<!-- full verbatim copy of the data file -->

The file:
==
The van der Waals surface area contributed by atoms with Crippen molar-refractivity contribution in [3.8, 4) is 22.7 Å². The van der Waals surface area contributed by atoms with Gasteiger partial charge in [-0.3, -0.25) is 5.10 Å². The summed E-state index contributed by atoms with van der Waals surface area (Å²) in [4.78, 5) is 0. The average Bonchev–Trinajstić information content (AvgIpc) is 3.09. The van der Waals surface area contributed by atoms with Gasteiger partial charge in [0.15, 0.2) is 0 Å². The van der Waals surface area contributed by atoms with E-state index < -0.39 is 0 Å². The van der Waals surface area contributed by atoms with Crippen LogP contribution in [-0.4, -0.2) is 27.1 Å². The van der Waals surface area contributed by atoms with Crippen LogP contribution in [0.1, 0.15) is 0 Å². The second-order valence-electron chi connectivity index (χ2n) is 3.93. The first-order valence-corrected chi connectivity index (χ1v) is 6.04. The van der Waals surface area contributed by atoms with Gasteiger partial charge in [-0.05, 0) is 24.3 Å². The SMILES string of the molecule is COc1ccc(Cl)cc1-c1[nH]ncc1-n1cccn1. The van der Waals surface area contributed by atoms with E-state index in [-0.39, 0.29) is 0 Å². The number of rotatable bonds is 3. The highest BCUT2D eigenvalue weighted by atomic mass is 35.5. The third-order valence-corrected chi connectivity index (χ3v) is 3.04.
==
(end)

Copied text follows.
The van der Waals surface area contributed by atoms with Crippen molar-refractivity contribution in [3.8, 4) is 22.7 Å². The van der Waals surface area contributed by atoms with Gasteiger partial charge in [-0.3, -0.25) is 5.10 Å². The summed E-state index contributed by atoms with van der Waals surface area (Å²) in [4.78, 5) is 0. The average Bonchev–Trinajstić information content (AvgIpc) is 3.09. The van der Waals surface area contributed by atoms with Gasteiger partial charge in [0.15, 0.2) is 0 Å². The van der Waals surface area contributed by atoms with E-state index < -0.39 is 0 Å². The van der Waals surface area contributed by atoms with Crippen LogP contribution in [-0.4, -0.2) is 27.1 Å². The van der Waals surface area contributed by atoms with Crippen LogP contribution in [0.1, 0.15) is 0 Å². The second-order valence-electron chi connectivity index (χ2n) is 3.93. The first-order valence-corrected chi connectivity index (χ1v) is 6.04. The van der Waals surface area contributed by atoms with Gasteiger partial charge in [-0.05, 0) is 24.3 Å². The SMILES string of the molecule is COc1ccc(Cl)cc1-c1[nH]ncc1-n1cccn1. The van der Waals surface area contributed by atoms with E-state index in [-0.39, 0.29) is 0 Å². The number of rotatable bonds is 3. The highest BCUT2D eigenvalue weighted by atomic mass is 35.5. The third-order valence-corrected chi connectivity index (χ3v) is 3.04.